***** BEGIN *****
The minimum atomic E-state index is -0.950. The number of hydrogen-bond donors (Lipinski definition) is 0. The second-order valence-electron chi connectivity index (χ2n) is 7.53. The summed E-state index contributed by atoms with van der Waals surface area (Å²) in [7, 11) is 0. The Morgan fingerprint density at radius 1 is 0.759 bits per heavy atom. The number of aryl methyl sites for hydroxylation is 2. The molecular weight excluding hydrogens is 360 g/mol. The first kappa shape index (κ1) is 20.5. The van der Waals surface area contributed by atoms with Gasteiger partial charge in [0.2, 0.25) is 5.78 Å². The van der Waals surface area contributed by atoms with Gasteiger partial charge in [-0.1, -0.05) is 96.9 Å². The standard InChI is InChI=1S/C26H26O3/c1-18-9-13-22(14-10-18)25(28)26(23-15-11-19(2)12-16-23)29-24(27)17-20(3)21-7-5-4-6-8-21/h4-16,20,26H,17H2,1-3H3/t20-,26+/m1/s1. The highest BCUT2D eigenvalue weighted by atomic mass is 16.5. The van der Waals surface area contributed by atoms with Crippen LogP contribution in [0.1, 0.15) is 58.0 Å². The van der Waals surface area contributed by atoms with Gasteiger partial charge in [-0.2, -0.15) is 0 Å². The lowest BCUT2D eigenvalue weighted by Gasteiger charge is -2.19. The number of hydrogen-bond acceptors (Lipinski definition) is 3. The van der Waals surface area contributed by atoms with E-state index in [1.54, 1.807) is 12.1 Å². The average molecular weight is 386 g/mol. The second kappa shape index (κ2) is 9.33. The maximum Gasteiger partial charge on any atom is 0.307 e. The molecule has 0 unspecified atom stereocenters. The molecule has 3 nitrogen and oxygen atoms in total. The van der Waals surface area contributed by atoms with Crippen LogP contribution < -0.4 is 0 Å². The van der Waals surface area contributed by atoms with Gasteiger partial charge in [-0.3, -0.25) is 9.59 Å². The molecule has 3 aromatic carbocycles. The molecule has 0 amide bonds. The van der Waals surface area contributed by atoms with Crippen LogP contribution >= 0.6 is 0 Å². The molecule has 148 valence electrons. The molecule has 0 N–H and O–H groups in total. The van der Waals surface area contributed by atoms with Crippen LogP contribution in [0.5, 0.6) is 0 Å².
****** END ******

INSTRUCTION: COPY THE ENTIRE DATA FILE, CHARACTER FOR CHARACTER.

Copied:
The minimum atomic E-state index is -0.950. The number of hydrogen-bond donors (Lipinski definition) is 0. The second-order valence-electron chi connectivity index (χ2n) is 7.53. The summed E-state index contributed by atoms with van der Waals surface area (Å²) in [7, 11) is 0. The Morgan fingerprint density at radius 1 is 0.759 bits per heavy atom. The number of aryl methyl sites for hydroxylation is 2. The molecular weight excluding hydrogens is 360 g/mol. The first kappa shape index (κ1) is 20.5. The van der Waals surface area contributed by atoms with Gasteiger partial charge in [0.2, 0.25) is 5.78 Å². The van der Waals surface area contributed by atoms with Gasteiger partial charge in [-0.1, -0.05) is 96.9 Å². The standard InChI is InChI=1S/C26H26O3/c1-18-9-13-22(14-10-18)25(28)26(23-15-11-19(2)12-16-23)29-24(27)17-20(3)21-7-5-4-6-8-21/h4-16,20,26H,17H2,1-3H3/t20-,26+/m1/s1. The highest BCUT2D eigenvalue weighted by atomic mass is 16.5. The van der Waals surface area contributed by atoms with Crippen LogP contribution in [0.1, 0.15) is 58.0 Å². The van der Waals surface area contributed by atoms with Gasteiger partial charge in [-0.2, -0.15) is 0 Å². The lowest BCUT2D eigenvalue weighted by Gasteiger charge is -2.19. The number of hydrogen-bond acceptors (Lipinski definition) is 3. The van der Waals surface area contributed by atoms with E-state index in [1.54, 1.807) is 12.1 Å². The average molecular weight is 386 g/mol. The second kappa shape index (κ2) is 9.33. The maximum Gasteiger partial charge on any atom is 0.307 e. The molecule has 0 unspecified atom stereocenters. The molecule has 3 nitrogen and oxygen atoms in total. The van der Waals surface area contributed by atoms with Crippen LogP contribution < -0.4 is 0 Å². The van der Waals surface area contributed by atoms with Gasteiger partial charge in [-0.3, -0.25) is 9.59 Å². The molecule has 3 aromatic carbocycles. The molecule has 0 amide bonds. The van der Waals surface area contributed by atoms with Crippen LogP contribution >= 0.6 is 0 Å². The molecule has 148 valence electrons. The molecule has 0 N–H and O–H groups in total. The van der Waals surface area contributed by atoms with Crippen LogP contribution in [0.5, 0.6) is 0 Å².